Researchers are one step closer to understanding the growth process of melanoma skin cancer. This also brings them closer to solving a complex problem commonly associated with treating the deadliest form of skin cancer: drug resistance.
Melanoma is an aggressive form of skin cancer that starts in melanocytes which are skin cells that make the pigment melanin. They are the cells responsible for a person’s skin color, their ability to tan or freckle, and the color of their hair and eyes.
Research shows that about 40 percent of advanced melanoma tumor growth is fueled by BRAF gene mutations. The BRAF gene belongs to a class of genes known as oncogenes. When mutated — prolonged UV sun exposure and tanning beds are primary triggers — oncogenes have the potential to cause normal cells to become cancerous.
Today, more people are diagnosed with this dangerous form of skin than ever before. From 1975 to 2010, new melanoma cancer cases have steadily climbed each year from 8 cases per 100,000 men and women per year, to nearly 21.1 cases per 100,000. In 2013, an estimated 76,690 new melanomas cases were diagnosed, some in people as early as their 20s.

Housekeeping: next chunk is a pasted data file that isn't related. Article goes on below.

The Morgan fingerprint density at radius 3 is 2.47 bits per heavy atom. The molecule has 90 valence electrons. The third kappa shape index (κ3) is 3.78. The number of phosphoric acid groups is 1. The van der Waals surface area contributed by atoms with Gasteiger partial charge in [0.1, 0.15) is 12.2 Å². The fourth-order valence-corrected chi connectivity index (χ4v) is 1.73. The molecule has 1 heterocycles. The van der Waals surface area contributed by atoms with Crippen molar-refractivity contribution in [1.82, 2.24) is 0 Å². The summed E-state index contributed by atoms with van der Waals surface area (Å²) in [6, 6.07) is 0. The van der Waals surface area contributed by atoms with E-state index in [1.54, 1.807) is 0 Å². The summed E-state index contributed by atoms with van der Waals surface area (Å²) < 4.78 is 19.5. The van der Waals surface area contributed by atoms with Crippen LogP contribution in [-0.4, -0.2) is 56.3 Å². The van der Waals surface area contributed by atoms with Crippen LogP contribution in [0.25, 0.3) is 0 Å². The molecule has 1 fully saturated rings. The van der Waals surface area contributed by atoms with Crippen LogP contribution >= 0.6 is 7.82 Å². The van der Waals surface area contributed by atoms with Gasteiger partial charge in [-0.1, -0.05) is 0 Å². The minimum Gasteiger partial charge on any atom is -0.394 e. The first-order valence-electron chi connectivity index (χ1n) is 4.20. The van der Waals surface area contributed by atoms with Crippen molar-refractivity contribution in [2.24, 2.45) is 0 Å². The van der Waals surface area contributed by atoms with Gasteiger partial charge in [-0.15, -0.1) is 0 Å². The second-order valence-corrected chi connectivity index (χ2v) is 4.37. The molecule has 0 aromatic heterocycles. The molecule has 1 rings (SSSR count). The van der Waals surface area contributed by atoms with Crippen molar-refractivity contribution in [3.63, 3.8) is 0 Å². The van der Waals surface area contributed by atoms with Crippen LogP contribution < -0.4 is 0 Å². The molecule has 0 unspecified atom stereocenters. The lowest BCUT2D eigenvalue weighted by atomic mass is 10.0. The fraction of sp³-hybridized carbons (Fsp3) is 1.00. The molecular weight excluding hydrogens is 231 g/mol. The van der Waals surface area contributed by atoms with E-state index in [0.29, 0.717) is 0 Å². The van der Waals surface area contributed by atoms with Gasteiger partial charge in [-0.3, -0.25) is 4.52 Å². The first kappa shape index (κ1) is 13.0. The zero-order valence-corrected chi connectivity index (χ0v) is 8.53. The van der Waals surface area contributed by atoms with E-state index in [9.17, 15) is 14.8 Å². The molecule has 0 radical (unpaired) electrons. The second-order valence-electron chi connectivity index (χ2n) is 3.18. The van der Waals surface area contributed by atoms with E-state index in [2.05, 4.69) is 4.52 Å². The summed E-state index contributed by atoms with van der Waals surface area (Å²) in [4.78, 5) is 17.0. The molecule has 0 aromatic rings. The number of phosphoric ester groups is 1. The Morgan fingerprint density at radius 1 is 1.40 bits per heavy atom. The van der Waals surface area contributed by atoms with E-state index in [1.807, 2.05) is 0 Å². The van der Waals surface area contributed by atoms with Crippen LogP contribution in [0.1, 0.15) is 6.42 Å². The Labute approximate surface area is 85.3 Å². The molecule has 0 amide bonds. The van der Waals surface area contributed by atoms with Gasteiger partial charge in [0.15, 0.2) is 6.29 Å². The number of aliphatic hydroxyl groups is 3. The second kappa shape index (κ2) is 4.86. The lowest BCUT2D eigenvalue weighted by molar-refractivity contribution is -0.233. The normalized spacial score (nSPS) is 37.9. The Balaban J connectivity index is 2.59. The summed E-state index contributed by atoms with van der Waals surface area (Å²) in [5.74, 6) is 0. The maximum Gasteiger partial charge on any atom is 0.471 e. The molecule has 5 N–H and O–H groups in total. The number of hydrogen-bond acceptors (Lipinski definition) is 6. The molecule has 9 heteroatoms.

The 5-year survival rate for melanoma is improving, even as the number of new cases increase. This higher survival rate is largely due to new drugs called BRAF inhibitors. These treatments have shown unprecedented responses in rapidly shrinking melanoma tumors.
However, these BRAF-mutated tumors frequently show early resistance to treatment and respond only partially to BRAF inhibitors, leaving behind cancer cells that eventually lead to tumor regrowth.
Dr. Roger Lo, an associate professor and director of the melanoma clinic in dermatology at UCLA’s Jonsson Comprehensive Cancer Center (JCCC) led an international collaboration of translational research-physicians in two back-to-back studies that provide critical insights into key areas of how tumors resist BRAF inhibitor drugs.